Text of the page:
“What I earn from this project enables me to send children to school and feed my family,” says Ngolobe Deogratias, one of the local community members working on the project. He and another 150 community members serve the project as planters and patrol teams.

Besides community members implementing 100 per cent of the project-related activities, UTGA has provided training for community members on planting fast-growing tree species at their homes that they can use for construction and fuel. This has lifted huge pressure off the forest reserve as community members are growing the trees they need for domestic use.

Impact of restoration efforts 

After three years of planting, UTGA and NFA have succeeded in bringing the degraded forest to a satisfactory level of restoration with the new plants introduced.

Peter says that with the native species budding and the increased protection provided to the forest ecosystem, flora and fauna species are thriving.

“We think that we are recreating the natural environment,” he says proudly. Among the immediate fauna beneficiaries of this impact are species such as baboons, birds, and monkeys that call the forest home. They are thriving in their numbers and can find different varieties of fruits and vegetation that were in short supply in their natural habitat before.

In June 2023, the West Bugwe Central Forest Reserve gained its FSC Ecosystem Services claim verified under UTGA. Ecosystem services are all the benefits that nature provides to humans. Once an independent audit confirms a positive impact, a forest manager can make a verified claim on a given ecosystem service. This certification is a major milestone for the project and a testament to its sustainability impact.

primates in Ugandan forest - three of em

®FSC / Smith Oltega

The FSC Ecosystem Services Procedure allows for forests managed under FSC to quantify and demonstrate how they add value to the forests. The value-added services that can be verified under the procedure include carbon storage and sequestration, biodiversity conservation, and protection of soils and water quality.

The FSC Ecosystems Services Claim verifies that “we are contributing to change of reclaiming of both fauna and flora and restoring and replacing lost biodiversity,” says Peter Mulondo.

“This achievement reflects UTGA’s commitment to restoring and conserving forests in Eastern Uganda,” says Annah Agasha, FSC Eastern Africa Coordinator. She adds that UTGA plans to expand its efforts to other regions in the future.

Meeting a criterion

Criterion 6.5.5 of the FSC Principles and Criteria require a forest managed under the FSC standard to set aside 10 per cent of the area they manage for conservation.

To meet this requirement, UTGA sought to establish partnerships that would enable its members to contribute to the increase in national forest cover while strengthening the restoration and conservation of flora and fauna.

This enabled the association to collaborate with NGOs and other local organizations to create a network of protected areas. Peter says UTGA plans to leverage the partnership with NFA to help restore more degraded forests in Eastern Uganda and other parts of the country in the future.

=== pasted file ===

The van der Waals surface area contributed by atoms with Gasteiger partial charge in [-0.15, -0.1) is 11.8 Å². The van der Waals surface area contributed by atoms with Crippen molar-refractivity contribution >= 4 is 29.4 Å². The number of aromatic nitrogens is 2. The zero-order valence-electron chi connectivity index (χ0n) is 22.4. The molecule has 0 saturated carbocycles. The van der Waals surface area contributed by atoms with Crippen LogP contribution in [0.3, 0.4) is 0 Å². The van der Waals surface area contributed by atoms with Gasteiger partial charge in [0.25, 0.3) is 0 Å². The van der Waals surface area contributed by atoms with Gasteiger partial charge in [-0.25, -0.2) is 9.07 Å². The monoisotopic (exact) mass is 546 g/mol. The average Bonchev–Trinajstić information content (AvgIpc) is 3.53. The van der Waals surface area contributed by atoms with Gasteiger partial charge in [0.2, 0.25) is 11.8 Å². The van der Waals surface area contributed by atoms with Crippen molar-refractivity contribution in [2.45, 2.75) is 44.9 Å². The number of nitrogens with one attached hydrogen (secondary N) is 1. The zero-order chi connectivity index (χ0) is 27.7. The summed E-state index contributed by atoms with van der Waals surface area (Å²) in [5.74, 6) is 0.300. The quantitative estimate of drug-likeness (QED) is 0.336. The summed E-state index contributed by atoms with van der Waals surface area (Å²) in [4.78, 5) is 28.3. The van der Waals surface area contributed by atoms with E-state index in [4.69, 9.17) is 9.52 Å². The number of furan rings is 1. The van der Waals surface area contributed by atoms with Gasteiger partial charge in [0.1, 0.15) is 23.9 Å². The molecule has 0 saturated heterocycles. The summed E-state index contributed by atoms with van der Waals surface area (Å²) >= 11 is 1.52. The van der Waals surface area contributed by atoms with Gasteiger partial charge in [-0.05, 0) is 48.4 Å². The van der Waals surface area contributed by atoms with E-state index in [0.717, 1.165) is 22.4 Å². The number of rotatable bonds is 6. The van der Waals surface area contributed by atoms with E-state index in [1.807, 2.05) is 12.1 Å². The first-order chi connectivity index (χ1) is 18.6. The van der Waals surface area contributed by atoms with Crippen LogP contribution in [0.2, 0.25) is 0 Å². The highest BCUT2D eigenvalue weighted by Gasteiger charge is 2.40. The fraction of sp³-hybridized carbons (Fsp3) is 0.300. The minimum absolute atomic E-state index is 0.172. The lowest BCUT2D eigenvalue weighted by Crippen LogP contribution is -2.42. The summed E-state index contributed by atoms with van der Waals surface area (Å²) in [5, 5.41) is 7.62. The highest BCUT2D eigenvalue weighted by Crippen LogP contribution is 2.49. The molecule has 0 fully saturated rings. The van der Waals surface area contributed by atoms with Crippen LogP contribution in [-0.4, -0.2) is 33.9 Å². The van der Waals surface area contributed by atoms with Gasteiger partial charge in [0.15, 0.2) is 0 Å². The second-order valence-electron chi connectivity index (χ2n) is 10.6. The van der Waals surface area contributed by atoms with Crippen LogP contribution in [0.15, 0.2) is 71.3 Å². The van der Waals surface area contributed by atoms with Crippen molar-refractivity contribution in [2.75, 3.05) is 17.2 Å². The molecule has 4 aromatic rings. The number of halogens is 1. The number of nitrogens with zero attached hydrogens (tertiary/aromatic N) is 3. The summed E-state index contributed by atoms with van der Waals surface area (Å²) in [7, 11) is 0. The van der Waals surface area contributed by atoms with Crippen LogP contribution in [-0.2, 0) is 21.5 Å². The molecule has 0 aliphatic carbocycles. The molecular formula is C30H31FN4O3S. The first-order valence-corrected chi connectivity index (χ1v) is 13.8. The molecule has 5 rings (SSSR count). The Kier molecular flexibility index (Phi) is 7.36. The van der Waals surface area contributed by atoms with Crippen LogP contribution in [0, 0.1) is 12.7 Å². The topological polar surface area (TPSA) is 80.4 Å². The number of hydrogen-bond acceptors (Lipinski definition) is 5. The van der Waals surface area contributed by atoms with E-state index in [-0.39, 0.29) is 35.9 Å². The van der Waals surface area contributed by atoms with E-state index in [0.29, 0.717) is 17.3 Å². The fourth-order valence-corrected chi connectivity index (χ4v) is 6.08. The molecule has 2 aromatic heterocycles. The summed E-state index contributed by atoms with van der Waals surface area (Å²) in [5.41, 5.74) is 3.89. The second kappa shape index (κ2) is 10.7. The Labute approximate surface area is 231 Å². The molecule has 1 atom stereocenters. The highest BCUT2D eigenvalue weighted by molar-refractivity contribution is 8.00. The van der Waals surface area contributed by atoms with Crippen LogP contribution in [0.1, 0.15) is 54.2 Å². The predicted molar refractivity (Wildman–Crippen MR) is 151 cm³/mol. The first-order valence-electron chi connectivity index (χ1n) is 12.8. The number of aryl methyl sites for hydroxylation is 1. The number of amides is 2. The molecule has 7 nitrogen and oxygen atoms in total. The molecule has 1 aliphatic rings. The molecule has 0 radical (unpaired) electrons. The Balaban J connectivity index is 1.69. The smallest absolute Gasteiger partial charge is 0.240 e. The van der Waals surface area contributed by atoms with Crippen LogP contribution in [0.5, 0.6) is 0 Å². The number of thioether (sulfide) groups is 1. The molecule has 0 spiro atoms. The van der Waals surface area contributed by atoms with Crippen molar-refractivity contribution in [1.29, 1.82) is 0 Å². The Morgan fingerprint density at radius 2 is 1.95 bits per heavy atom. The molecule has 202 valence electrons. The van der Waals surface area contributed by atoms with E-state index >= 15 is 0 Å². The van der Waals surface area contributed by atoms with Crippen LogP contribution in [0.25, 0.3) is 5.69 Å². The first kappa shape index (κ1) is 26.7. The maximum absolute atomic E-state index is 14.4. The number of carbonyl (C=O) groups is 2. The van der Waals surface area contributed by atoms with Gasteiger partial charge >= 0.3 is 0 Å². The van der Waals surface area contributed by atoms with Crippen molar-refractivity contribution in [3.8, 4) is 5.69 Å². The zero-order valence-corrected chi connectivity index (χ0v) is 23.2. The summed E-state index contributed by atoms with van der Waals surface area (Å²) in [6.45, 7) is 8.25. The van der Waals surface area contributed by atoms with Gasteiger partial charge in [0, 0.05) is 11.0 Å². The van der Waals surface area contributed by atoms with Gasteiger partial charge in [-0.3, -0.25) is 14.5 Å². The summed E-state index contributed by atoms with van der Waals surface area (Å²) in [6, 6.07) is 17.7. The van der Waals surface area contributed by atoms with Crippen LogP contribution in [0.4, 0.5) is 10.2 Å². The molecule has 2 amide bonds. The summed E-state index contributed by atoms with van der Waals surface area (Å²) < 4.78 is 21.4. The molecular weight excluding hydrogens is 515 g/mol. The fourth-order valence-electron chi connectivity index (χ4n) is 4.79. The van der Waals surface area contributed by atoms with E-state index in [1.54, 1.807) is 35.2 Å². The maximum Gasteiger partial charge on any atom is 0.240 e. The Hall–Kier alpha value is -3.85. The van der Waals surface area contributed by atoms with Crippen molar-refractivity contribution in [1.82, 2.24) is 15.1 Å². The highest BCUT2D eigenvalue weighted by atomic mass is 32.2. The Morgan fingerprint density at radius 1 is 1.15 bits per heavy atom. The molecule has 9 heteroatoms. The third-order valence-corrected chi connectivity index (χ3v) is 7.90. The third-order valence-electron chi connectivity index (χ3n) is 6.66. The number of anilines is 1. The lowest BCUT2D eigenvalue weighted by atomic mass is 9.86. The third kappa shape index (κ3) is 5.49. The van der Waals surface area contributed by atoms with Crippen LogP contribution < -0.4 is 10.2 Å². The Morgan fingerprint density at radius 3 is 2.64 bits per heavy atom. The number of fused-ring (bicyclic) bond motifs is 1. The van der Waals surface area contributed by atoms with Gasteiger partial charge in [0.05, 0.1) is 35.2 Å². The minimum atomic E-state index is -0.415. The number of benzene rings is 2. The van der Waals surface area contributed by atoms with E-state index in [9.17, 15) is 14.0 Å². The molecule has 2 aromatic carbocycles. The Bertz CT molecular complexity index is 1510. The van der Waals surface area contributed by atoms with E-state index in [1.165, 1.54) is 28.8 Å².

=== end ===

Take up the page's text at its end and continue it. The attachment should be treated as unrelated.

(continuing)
Local community participation

Community engagement and participation is an important element of this project. Bulumbi and Busitema subcounties in the Busia district, where the West Bugwe Central Reserve is located, benefit greatly from the project. In Busitema subcounty Ben Okamar, the local chairperson, says the community is proud to participate in the project since it helps restore the forest to its natural state. Besides providing local medicine and food crops, Ben believes the forest is essential to the community.

Bulumbi subcounty chairperson Wesungabi Ismael has planted over 2,500 trees in his lifetime. He says that more than 100 members of his community are involved in the project in various capacities. In his view, the natural environment should be protected for posterity. UTGA and NFA work with both chiefs to identify and develop partnerships that would strengthen community conservation efforts and sensitize their respective communities about the vices of deforestation and illegal logging.

Ugandan man looks up at tree whilst holding a branch

®FSC / Smith Oltega

Partnerships for forest conservation and restoration

Key to the success of this project is that it is built on long-term collaborations and partnerships that support forest conservation and restoration. One such partnership is with the Hammerbacher family, a German furniture company. In 2022, Hammerbacher and FSC signed a partnership agreement to support the project to restore and conserve 250 ha of forest. The area selected for the project will allow the absorption of approximately 1,800 tonnes of carbon dioxide (CO2) on a long-term average, equivalent to the company’s CO2 emissions.

Other restoration partners in the project include Danish Forestry Extension (DFE) and Grow For It.